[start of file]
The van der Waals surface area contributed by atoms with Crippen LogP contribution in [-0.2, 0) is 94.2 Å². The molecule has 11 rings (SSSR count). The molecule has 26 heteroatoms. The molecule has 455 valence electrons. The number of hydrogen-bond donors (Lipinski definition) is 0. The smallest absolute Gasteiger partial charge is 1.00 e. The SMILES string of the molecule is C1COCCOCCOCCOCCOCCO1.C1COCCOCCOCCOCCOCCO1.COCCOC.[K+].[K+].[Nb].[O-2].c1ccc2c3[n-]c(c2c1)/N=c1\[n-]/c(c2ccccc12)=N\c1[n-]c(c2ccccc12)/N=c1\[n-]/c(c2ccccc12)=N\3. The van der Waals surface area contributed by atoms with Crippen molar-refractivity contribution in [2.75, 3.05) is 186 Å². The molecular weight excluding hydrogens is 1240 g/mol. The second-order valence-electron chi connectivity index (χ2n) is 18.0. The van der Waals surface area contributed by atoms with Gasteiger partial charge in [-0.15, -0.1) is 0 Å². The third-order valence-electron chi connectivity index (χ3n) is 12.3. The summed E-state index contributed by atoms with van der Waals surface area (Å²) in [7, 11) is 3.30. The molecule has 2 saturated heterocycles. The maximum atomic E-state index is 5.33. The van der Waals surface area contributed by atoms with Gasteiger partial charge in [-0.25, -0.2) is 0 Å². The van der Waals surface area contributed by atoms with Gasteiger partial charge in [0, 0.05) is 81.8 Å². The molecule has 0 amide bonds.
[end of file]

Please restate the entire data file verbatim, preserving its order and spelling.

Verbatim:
The van der Waals surface area contributed by atoms with Crippen LogP contribution in [-0.2, 0) is 94.2 Å². The molecule has 11 rings (SSSR count). The molecule has 26 heteroatoms. The molecule has 455 valence electrons. The number of hydrogen-bond donors (Lipinski definition) is 0. The smallest absolute Gasteiger partial charge is 1.00 e. The SMILES string of the molecule is C1COCCOCCOCCOCCOCCO1.C1COCCOCCOCCOCCOCCO1.COCCOC.[K+].[K+].[Nb].[O-2].c1ccc2c3[n-]c(c2c1)/N=c1\[n-]/c(c2ccccc12)=N\c1[n-]c(c2ccccc12)/N=c1\[n-]/c(c2ccccc12)=N\3. The van der Waals surface area contributed by atoms with Crippen molar-refractivity contribution in [2.75, 3.05) is 186 Å². The molecular weight excluding hydrogens is 1240 g/mol. The second-order valence-electron chi connectivity index (χ2n) is 18.0. The van der Waals surface area contributed by atoms with Gasteiger partial charge in [-0.15, -0.1) is 0 Å². The third-order valence-electron chi connectivity index (χ3n) is 12.3. The summed E-state index contributed by atoms with van der Waals surface area (Å²) in [7, 11) is 3.30. The molecule has 2 saturated heterocycles. The maximum atomic E-state index is 5.33. The van der Waals surface area contributed by atoms with Gasteiger partial charge in [-0.25, -0.2) is 0 Å². The van der Waals surface area contributed by atoms with Gasteiger partial charge in [0, 0.05) is 81.8 Å². The molecule has 0 amide bonds.